I’m still here. Still not drinking. Duh. But no such thing as a duh where that’s concerned, is there? Yesterday I was driving back from an oil change and went past the turn for my old favorite brew pub and had the thought no one would know, which freaked me out a little. Earlier in sobriety, I couldn’t wrap my head around that one — I got sober for myself, so I would know. I think I understand it better now. Maybe I don’t like myself very much right now and self-pity and lack of confidence are terrible triggers. I am never more at risk for shitty decisions than when I am feeling less than. And also jetlagged and hormonal.
Because onto the good stuff: I went to Seattle last weekend with just my husband. Everyone was right – Seattle is a wonderland. I suffered jet lag something fierce and self-medicated with delicious food and coffee. I did some sightseeing and basically a 360 from the last time I went to the west coast with just my husband (4 years ago) on what was basically one big bender. It felt good to behave like the human being I know I am in my heart. I am not just some silly drunk but a woman who loves setting out in the morning with a vague plan, open to whatever happens along the way. I had a great trip.
The bad: nothing new, yet lately I’ve felt some old sources of pain triggered and felt myself sucked into a smallish vortex of self-pity and despair. But I know the only way out is through. I know this too shall pass. I know feelings aren’t facts. The only reason I don’t want to strangle myself for repeating these platitudes is because I know they are absofuckinglutely true.
I didn’t want to drink in Seattle. It didn’t even cross my mind. The only reason I mentioned the no one would know thought I had yesterday is because I think it needs harsh exposure to light. It takes about 2 seconds for me to remember oh yeah, drinking totally sucked at the end.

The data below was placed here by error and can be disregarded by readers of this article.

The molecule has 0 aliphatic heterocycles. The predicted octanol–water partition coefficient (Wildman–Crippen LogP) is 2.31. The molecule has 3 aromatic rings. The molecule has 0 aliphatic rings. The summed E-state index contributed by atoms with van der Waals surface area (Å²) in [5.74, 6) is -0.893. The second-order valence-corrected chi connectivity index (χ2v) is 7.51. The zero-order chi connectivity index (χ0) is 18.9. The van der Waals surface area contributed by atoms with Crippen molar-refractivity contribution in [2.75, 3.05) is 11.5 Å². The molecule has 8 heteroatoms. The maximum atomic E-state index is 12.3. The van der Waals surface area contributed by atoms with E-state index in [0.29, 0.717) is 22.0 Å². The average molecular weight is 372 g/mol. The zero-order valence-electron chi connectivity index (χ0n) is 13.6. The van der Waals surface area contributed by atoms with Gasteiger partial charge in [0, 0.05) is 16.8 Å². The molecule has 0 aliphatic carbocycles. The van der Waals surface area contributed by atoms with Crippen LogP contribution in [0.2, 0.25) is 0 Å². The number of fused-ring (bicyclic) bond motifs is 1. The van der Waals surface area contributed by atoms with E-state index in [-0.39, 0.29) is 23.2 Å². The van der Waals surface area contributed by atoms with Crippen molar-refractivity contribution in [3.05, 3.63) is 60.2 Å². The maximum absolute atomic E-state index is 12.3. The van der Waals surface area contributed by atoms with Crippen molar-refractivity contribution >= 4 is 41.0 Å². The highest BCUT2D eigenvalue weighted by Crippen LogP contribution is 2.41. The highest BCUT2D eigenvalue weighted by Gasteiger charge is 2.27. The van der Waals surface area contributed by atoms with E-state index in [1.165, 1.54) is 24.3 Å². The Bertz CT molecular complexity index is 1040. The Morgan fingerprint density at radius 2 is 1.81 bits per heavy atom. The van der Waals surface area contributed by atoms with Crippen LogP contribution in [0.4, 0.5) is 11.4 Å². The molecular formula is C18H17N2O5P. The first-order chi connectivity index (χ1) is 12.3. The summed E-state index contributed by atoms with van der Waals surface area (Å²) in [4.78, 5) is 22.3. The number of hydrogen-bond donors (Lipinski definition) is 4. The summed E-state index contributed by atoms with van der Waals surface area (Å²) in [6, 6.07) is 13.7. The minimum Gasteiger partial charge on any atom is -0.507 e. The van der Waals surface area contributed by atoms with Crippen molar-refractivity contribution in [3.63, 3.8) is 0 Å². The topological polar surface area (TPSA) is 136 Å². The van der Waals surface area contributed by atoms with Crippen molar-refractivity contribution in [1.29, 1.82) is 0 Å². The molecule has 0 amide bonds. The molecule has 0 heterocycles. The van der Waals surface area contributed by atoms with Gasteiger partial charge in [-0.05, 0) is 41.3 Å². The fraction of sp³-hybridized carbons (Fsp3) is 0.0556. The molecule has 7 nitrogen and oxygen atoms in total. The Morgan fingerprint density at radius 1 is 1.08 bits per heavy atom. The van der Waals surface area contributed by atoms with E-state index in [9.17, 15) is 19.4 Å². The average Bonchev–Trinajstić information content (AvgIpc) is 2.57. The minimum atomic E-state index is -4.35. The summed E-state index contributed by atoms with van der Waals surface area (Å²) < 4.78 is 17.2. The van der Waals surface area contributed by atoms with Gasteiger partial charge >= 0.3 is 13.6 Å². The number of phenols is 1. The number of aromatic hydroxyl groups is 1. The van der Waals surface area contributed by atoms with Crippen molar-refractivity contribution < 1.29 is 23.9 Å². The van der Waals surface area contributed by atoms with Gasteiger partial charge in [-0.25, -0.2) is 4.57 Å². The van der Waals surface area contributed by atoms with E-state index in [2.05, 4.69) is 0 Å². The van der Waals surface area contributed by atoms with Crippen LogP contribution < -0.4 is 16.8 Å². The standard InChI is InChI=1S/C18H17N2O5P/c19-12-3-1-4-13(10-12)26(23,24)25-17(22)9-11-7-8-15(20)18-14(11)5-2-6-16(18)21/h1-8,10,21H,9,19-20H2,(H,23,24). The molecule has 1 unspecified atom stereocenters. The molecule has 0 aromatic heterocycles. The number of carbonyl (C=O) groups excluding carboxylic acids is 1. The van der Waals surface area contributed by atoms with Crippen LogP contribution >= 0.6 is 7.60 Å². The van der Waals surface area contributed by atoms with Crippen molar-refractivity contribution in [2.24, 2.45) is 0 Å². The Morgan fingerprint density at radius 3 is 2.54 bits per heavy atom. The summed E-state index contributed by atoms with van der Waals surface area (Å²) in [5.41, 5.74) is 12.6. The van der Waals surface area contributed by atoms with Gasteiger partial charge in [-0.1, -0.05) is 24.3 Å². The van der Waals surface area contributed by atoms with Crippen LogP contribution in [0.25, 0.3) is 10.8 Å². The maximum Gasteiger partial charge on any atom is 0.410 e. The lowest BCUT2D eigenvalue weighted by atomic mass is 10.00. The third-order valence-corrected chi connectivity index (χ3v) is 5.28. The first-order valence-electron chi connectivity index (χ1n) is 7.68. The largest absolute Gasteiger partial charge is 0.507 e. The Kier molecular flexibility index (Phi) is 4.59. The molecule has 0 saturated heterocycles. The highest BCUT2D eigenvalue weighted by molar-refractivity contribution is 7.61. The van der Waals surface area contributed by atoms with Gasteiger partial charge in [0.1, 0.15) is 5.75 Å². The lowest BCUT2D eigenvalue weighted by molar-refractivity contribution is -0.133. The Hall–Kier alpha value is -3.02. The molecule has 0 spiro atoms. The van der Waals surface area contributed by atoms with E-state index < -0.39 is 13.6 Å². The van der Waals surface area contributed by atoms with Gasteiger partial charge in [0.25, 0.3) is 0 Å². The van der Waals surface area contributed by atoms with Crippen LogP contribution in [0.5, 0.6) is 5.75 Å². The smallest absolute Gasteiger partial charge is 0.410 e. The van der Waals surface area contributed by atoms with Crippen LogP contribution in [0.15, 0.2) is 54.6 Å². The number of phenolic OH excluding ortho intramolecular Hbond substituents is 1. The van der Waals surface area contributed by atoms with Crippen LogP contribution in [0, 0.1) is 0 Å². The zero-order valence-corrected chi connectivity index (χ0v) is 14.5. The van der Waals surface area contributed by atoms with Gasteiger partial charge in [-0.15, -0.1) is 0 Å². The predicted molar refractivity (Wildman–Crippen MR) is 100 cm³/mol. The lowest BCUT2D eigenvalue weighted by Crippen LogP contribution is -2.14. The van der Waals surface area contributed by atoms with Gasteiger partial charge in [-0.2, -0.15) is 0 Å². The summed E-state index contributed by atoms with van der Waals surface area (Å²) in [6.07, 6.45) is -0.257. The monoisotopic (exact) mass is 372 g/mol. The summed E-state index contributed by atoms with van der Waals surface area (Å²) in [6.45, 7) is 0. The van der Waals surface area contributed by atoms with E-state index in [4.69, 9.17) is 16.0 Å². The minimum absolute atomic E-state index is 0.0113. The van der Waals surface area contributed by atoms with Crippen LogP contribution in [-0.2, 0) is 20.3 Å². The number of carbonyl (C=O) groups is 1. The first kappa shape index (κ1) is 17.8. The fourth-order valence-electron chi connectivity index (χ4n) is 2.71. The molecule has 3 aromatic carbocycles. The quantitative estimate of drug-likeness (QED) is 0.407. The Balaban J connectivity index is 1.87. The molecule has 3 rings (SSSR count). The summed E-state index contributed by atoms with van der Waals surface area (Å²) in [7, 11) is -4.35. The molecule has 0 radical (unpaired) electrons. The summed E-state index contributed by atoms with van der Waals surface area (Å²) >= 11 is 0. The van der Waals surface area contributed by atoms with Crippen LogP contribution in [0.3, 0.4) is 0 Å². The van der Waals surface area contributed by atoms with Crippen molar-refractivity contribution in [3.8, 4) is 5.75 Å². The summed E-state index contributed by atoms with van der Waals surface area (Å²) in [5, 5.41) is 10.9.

One more thing. I found out a close family member gave up drinking about 2 months ago. His drinking used to worry me and he was so hellbent on explaining how he had it under control the last time we talked about it that I’d given up hope he’d ever want to stop. But he did, unprompted by anyone. He’s at the end of the honeymoon phase of new sobriety – you know, the infatuation with that newfound energy and interest you feel for life itself. I remember that time well and the rough patch shortly thereafter, but I also remind myself everyone’s journey is different. I want to be there for him, but I also recognize I can’t fix or save him.
I think what I can do and what I should do is rekindle my own interest in moving forward. I need some new goals to work on so I don’t remain self-piteous and stagnant. This will involve new running and writing goals. Bring on spring, I say.